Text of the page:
My garden lives under next door neighbour's adorable (!) sycamore tree, so I have a constant battle all spring getting rid of its baby blighters ....... T'other side cultivates dandelions so I battle them too - everything else gets left . After all a weed is only a plant in the wrong place ......beautiful garden B 3  jealous x

See original post


We have a huge sycamore in our garden - It was probably there before the estate was built looking at the size of it so we can't be blamed for it showering the surrounding gardens

It does lend a lot of privacy in the summer though from the houses backing onto ours so it's not all bad and is a valuable resource for birds, bugs and leaf mulch! Between that and ground elder there's always plenty of selective weeding to be done from spring onwards though  The last week or two has mainly been it dropping it's flowers everywhere but they kind of blend in with the grass if I squint and don't pay too much attention.

Garden Kneelers

Posted: 09/05/2016 at 17:43

A few of the reviews of the Draper model seem to mention that it's not very solid when being used to stand up - the handles give way which could be very nasty if your mother is putting her weight on them.

Seems like they've gone for lightness over solidity.

An improvement?

Posted: 04/05/2016 at 15:13

Desktop - So much wasted space on the screen and a ridiculous amount of scrolling required to read very little text. I've seen a lot of different forums try different layouts over the years (Since the 90's on my dial-up modem!) but I struggle to remember one as bad as this.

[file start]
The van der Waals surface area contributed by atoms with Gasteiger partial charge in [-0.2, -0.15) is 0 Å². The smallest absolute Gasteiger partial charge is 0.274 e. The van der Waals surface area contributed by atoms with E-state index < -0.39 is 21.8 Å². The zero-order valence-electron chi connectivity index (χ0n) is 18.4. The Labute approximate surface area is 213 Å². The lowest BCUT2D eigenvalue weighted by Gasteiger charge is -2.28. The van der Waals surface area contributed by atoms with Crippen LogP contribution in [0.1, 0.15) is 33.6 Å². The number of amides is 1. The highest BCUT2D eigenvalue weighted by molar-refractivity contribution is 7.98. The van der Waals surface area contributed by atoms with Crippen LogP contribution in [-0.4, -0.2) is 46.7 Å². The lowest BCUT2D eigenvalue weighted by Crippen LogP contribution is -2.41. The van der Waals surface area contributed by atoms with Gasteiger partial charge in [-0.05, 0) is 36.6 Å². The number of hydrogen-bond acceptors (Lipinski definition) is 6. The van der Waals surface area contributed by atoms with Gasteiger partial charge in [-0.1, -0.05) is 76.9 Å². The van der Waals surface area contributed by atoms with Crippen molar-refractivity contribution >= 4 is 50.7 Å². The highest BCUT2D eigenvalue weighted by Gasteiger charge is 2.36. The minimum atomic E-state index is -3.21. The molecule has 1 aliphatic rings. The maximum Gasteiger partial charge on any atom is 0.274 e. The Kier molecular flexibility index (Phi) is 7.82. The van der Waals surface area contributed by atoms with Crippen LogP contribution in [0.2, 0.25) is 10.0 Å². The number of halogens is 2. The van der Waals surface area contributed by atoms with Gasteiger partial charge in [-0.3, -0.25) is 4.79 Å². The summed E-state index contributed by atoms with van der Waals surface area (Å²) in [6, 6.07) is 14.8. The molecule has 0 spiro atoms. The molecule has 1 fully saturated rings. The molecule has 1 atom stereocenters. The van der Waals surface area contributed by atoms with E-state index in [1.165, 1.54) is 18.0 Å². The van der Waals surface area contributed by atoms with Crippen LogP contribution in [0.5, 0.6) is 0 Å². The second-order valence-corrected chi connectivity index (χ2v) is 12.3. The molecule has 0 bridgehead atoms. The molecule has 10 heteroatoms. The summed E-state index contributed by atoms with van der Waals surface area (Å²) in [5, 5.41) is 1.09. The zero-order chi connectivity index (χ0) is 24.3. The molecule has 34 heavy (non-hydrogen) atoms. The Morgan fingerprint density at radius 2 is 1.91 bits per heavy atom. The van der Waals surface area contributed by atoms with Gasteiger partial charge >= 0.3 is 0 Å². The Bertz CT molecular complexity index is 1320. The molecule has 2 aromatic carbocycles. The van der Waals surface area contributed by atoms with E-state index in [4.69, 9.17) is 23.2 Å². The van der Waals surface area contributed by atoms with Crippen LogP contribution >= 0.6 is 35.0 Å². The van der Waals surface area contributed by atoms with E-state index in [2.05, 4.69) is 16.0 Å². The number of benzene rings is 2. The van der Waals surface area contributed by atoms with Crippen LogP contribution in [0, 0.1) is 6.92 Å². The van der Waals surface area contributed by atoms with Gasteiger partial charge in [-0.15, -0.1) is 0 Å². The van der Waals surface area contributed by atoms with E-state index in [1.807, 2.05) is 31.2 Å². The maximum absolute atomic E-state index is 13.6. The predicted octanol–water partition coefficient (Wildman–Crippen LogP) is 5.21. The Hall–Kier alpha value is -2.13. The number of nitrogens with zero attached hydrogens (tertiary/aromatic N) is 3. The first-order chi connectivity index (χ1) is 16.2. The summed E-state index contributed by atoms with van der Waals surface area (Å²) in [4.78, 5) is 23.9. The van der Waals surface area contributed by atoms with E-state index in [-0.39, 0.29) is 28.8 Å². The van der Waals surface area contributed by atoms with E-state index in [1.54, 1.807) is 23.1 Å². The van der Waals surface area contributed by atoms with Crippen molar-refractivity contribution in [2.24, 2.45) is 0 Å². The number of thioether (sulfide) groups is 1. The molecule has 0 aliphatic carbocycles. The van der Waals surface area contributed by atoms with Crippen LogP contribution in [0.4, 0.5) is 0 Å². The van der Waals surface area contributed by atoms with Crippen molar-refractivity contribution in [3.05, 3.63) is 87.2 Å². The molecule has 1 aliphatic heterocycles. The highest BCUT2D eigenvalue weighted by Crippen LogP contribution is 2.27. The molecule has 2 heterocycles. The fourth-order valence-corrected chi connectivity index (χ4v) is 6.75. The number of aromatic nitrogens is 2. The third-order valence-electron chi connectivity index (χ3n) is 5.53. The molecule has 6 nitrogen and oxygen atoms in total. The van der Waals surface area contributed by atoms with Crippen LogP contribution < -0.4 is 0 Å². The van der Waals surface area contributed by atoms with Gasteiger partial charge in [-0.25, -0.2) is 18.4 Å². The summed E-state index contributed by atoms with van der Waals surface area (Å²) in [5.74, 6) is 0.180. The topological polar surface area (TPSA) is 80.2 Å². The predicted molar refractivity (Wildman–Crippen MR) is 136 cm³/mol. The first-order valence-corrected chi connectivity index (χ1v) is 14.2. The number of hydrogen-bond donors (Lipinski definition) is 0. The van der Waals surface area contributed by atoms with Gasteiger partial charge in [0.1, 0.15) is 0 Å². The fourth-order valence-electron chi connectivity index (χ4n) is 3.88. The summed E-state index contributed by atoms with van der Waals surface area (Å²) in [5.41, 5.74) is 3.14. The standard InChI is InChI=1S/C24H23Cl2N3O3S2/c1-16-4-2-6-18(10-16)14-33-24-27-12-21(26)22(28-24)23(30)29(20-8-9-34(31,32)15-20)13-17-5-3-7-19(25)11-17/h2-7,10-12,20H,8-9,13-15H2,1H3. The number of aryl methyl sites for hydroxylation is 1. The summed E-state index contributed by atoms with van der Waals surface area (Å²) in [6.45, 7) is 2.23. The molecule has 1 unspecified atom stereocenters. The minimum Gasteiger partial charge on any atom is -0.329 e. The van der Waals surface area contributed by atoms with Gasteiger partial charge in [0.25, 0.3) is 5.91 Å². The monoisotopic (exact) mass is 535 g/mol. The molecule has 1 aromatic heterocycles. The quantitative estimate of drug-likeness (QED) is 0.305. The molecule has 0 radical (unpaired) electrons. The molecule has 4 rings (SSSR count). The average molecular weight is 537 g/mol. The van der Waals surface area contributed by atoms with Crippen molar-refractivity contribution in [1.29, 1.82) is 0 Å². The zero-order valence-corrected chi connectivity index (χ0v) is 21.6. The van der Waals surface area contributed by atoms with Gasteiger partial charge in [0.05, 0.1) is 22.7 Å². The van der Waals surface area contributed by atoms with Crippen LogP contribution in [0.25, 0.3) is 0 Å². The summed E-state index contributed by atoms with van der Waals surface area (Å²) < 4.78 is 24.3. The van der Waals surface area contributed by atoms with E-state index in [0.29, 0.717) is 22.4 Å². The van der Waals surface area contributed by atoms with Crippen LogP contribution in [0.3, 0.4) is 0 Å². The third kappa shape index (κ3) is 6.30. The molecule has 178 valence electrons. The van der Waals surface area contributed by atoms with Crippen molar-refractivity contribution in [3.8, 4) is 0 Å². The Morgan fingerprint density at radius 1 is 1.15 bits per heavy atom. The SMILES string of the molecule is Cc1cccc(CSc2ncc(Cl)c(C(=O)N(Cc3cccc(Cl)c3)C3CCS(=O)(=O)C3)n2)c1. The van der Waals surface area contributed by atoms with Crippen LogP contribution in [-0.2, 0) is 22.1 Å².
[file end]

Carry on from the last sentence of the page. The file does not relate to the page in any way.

If this is the future then I reckon I'll be going elsewhere unfortunately.

Anyone done any gardening today - Version 2

Posted: 03/05/2016 at 18:06

Picked up a white Buddleia and a deep ruby red clematis from Morrisons for less than £2 each and a few trailing lobelia for my baskets. Very tired from work and a poor nights sleep so I may just wait till the weeked to plant as I'll have a rare Saturday off and the forecast is very good

Expensive perennial plug plants

Posted: 29/04/2016 at 10:35

Tiily - You're right! Get your grown on.

Screenshot of the "Sold" listings for African Violet Plug Plant - One Plug Plant!



Lovely weather for December - Sorry late April

Posted: 29/04/2016 at 10:22

No snow here but plenty of wind, rain and hailstone with the odd overnight frost thrown in. It was very windy last night so I went out this morning with some trepidation to check on my £10 coldframes from Wikinsons....

Not budged an inch and no damage! A combination of their low height and a carefully selected spot seems to have worked.

Success after years of having the larger 4 tier plastic greenhouse things blowing everywhere. And one memorable year a full size plastic greenhouse taking off and landing two doors down Never again!


1 to 10 of 47

Discussions started by Bob Bob

Anemone Bulbs and when to plant them

Replies: 3    Views: 383
Last Post: 15/05/2015 at 22:55

Cutting back aquilegia

Replies: 7    Views: 4218
Last Post: 14/06/2014 at 15:03

Plant ID Please

Replies: 5    Views: 481
Last Post: 08/06/2014 at 20:50
3 threads returned